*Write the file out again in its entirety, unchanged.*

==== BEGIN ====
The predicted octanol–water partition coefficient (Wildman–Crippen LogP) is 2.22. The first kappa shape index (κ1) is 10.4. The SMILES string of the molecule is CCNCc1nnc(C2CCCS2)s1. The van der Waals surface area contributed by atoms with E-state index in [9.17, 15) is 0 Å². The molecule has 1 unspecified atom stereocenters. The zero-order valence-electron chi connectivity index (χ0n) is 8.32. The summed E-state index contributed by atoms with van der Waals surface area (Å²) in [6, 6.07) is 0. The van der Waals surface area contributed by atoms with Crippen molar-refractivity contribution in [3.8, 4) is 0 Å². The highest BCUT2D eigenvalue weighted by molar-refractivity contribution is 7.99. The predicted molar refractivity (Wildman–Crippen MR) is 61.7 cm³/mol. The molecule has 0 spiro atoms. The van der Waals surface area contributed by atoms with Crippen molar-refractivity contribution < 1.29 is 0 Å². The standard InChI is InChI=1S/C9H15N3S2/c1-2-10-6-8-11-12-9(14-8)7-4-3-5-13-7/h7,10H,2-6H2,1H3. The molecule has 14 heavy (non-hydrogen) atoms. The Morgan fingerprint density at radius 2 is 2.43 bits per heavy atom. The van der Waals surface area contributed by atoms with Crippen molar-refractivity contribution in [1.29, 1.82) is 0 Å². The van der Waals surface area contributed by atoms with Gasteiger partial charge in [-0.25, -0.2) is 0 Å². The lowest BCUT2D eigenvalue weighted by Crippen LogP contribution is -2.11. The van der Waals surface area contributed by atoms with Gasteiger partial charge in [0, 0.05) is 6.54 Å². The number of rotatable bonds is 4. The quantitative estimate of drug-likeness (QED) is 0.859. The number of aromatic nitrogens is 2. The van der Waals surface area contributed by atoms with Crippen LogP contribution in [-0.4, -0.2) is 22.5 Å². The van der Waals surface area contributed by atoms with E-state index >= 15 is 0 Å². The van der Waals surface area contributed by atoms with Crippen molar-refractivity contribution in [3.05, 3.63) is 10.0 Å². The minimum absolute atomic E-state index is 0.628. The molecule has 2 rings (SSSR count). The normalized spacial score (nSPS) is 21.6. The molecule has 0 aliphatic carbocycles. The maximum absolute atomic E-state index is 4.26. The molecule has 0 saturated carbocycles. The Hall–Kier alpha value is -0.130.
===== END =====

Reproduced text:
The predicted octanol–water partition coefficient (Wildman–Crippen LogP) is 2.22. The first kappa shape index (κ1) is 10.4. The SMILES string of the molecule is CCNCc1nnc(C2CCCS2)s1. The van der Waals surface area contributed by atoms with E-state index in [9.17, 15) is 0 Å². The molecule has 1 unspecified atom stereocenters. The zero-order valence-electron chi connectivity index (χ0n) is 8.32. The summed E-state index contributed by atoms with van der Waals surface area (Å²) in [6, 6.07) is 0. The van der Waals surface area contributed by atoms with Crippen molar-refractivity contribution in [3.8, 4) is 0 Å². The highest BCUT2D eigenvalue weighted by molar-refractivity contribution is 7.99. The predicted molar refractivity (Wildman–Crippen MR) is 61.7 cm³/mol. The molecule has 0 spiro atoms. The van der Waals surface area contributed by atoms with Crippen molar-refractivity contribution < 1.29 is 0 Å². The standard InChI is InChI=1S/C9H15N3S2/c1-2-10-6-8-11-12-9(14-8)7-4-3-5-13-7/h7,10H,2-6H2,1H3. The molecule has 14 heavy (non-hydrogen) atoms. The Morgan fingerprint density at radius 2 is 2.43 bits per heavy atom. The van der Waals surface area contributed by atoms with Crippen molar-refractivity contribution in [1.29, 1.82) is 0 Å². The van der Waals surface area contributed by atoms with Gasteiger partial charge in [-0.25, -0.2) is 0 Å². The lowest BCUT2D eigenvalue weighted by Crippen LogP contribution is -2.11. The van der Waals surface area contributed by atoms with Gasteiger partial charge in [0, 0.05) is 6.54 Å². The number of rotatable bonds is 4. The quantitative estimate of drug-likeness (QED) is 0.859. The number of aromatic nitrogens is 2. The van der Waals surface area contributed by atoms with Crippen LogP contribution in [-0.4, -0.2) is 22.5 Å². The van der Waals surface area contributed by atoms with E-state index >= 15 is 0 Å². The van der Waals surface area contributed by atoms with Crippen molar-refractivity contribution in [3.05, 3.63) is 10.0 Å². The minimum absolute atomic E-state index is 0.628. The molecule has 2 rings (SSSR count). The normalized spacial score (nSPS) is 21.6. The molecule has 0 aliphatic carbocycles. The maximum absolute atomic E-state index is 4.26. The molecule has 0 saturated carbocycles. The Hall–Kier alpha value is -0.130.